Island has a long way to go in Internet speed and value

By Jonathan Kent -Royal Gazette

Bermuda has a long way to go to catch up with the Internet speed and value offered in other developed countries, according to the Computer Society of Bermuda (CSB).

speedBut with the three high-capacity telecommunications cables now serving the Island, the Island can meet the international challenge, CSB said.

In a progress report on the standard of Internet services on the Island, CSB compared the 101 Mbps (megabits per second), $99 a month service being offered to American residents by CableVision-USA with the 1 Mbps service being offered by Bermuda companies for the same price.

“As a service, the Computer Society has been monitoring the changes in internet delivery locally and internationally for the past four years and reporting back to the community,” CSB director Raymond Seymour said.

“CableVision-USA’s 101 Mbps activation of service leaves no doubts that Bermuda is reasonably challenged to stay technologically and cost competitive.

“Last month, we celebrated Logic and North Rock’s accomplishment in advancing their 256kbps residential customers up to 1 Mbps; however, the 101 Mbps international milestone shows a stark contrast of how far we have to go to remain relevant.”

The CSB report added that two weeks ago Virgin Media UK started trials for 200 Mbps service in the Ashford, Kent area in England.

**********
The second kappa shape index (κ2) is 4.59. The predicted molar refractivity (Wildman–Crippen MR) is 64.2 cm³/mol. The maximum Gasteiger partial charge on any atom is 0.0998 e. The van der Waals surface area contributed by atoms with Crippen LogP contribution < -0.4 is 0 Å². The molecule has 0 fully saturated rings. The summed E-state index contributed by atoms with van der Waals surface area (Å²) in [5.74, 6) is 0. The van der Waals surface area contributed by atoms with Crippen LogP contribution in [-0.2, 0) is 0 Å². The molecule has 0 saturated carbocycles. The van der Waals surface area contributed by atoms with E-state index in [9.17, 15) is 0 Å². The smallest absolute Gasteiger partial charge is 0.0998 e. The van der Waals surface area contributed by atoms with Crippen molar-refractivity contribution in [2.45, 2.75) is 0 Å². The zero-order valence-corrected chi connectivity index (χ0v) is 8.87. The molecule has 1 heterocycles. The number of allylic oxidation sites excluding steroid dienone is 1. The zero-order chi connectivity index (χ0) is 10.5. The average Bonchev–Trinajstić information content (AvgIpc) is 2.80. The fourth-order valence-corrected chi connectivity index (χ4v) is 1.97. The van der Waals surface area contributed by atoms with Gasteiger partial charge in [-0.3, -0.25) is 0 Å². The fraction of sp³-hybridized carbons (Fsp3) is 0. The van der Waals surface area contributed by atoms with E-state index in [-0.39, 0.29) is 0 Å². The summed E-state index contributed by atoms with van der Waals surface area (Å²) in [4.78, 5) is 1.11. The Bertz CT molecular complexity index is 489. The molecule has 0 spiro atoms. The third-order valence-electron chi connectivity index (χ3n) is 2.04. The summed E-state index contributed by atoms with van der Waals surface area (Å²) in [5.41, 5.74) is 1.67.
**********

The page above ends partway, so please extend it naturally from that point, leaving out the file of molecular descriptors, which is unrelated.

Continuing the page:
Virgin said the test would be done with 100 customers and trial IPTV, 3D television, telepresence IT and other cutting edge services.

CSB said the development made the UK the technical leader in the world of Internet delivery to homes, with Asia (160 Mbps) and US (101 Mbps) following behind.

On the other hand, in the Caribbean, Flow, a Jamaican telecommunications company, is delivering 15 Mbps service and Bahamas is delivering nine Mbps right now. Bermuda’s maximum speed today is 4.5 Mbps to homes.

“Optimistically stated, Bermuda can meet the international challenge,” Mr. Seymour said. “We have three active, high-capacity cables arriving on our shores delivering the same capacities available to the North American seaboard”.

CSB added that local obstacles have to be overcome.

“Local on-island facilities need to be upgraded to fibre-to-the-home to exceed the 24 Mbps technical maximum we have now,” the report stated.

“This may require investment above $9,000 per home and have to cover over 75 percent of homes to be worthwhile.

“The new regulatory reform needs to be announced then put in place so companies know where they stand in the newly envisioned telecommunications landscape. The Ministry of Telecommunications stated that everyone – providers and customers – would have to wait until 2010 for this to occur.

“Businesses and residents have to take note of what the increased speed to the east and west means for Bermuda.

“With average inbound speed (downloads) 10 to 50 times faster than Bermuda, we will naturally be classed well below acceptable standards for a developed country. We have to ensure we don’t slip any further.”

For more information on how Bermuda’s internet service compares with the world, visit the CSB’s website at and click on “Library”.

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